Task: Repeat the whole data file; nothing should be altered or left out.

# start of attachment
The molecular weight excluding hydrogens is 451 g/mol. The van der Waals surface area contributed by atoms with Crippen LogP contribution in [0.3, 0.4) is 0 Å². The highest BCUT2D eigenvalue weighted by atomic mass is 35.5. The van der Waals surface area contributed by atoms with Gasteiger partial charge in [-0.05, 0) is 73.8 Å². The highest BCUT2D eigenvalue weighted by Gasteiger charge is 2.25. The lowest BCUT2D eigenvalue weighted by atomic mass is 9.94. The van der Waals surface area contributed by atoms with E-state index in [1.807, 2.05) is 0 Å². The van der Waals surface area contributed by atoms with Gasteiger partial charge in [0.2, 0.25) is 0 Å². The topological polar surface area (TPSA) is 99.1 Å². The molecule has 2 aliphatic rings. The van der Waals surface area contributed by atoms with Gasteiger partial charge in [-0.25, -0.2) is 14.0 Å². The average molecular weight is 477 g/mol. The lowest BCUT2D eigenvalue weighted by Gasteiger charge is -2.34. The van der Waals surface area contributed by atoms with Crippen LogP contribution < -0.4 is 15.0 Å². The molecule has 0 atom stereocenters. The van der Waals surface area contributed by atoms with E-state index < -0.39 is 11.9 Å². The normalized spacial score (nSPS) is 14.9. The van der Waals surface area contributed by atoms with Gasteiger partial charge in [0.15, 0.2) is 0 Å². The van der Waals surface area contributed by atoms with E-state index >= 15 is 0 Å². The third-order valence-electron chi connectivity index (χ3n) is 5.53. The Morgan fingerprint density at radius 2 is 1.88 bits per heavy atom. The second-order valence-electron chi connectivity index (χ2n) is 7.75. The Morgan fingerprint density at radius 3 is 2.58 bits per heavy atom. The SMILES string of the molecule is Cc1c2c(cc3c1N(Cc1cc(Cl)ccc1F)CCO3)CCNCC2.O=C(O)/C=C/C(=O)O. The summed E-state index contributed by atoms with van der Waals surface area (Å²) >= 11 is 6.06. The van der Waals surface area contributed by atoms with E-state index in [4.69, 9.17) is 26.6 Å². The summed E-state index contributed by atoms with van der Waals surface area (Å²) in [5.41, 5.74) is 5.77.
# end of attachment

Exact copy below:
The molecular weight excluding hydrogens is 451 g/mol. The van der Waals surface area contributed by atoms with Crippen LogP contribution in [0.3, 0.4) is 0 Å². The highest BCUT2D eigenvalue weighted by atomic mass is 35.5. The van der Waals surface area contributed by atoms with Gasteiger partial charge in [-0.05, 0) is 73.8 Å². The highest BCUT2D eigenvalue weighted by Gasteiger charge is 2.25. The lowest BCUT2D eigenvalue weighted by atomic mass is 9.94. The van der Waals surface area contributed by atoms with E-state index in [1.807, 2.05) is 0 Å². The van der Waals surface area contributed by atoms with Gasteiger partial charge in [0.2, 0.25) is 0 Å². The topological polar surface area (TPSA) is 99.1 Å². The molecule has 2 aliphatic rings. The van der Waals surface area contributed by atoms with Gasteiger partial charge in [-0.25, -0.2) is 14.0 Å². The average molecular weight is 477 g/mol. The lowest BCUT2D eigenvalue weighted by Gasteiger charge is -2.34. The van der Waals surface area contributed by atoms with Crippen LogP contribution < -0.4 is 15.0 Å². The molecule has 0 atom stereocenters. The van der Waals surface area contributed by atoms with E-state index < -0.39 is 11.9 Å². The normalized spacial score (nSPS) is 14.9. The van der Waals surface area contributed by atoms with Gasteiger partial charge in [0.15, 0.2) is 0 Å². The van der Waals surface area contributed by atoms with E-state index >= 15 is 0 Å². The third-order valence-electron chi connectivity index (χ3n) is 5.53. The Morgan fingerprint density at radius 2 is 1.88 bits per heavy atom. The second-order valence-electron chi connectivity index (χ2n) is 7.75. The Morgan fingerprint density at radius 3 is 2.58 bits per heavy atom. The SMILES string of the molecule is Cc1c2c(cc3c1N(Cc1cc(Cl)ccc1F)CCO3)CCNCC2.O=C(O)/C=C/C(=O)O. The summed E-state index contributed by atoms with van der Waals surface area (Å²) >= 11 is 6.06. The van der Waals surface area contributed by atoms with E-state index in [4.69, 9.17) is 26.6 Å². The summed E-state index contributed by atoms with van der Waals surface area (Å²) in [5.41, 5.74) is 5.77.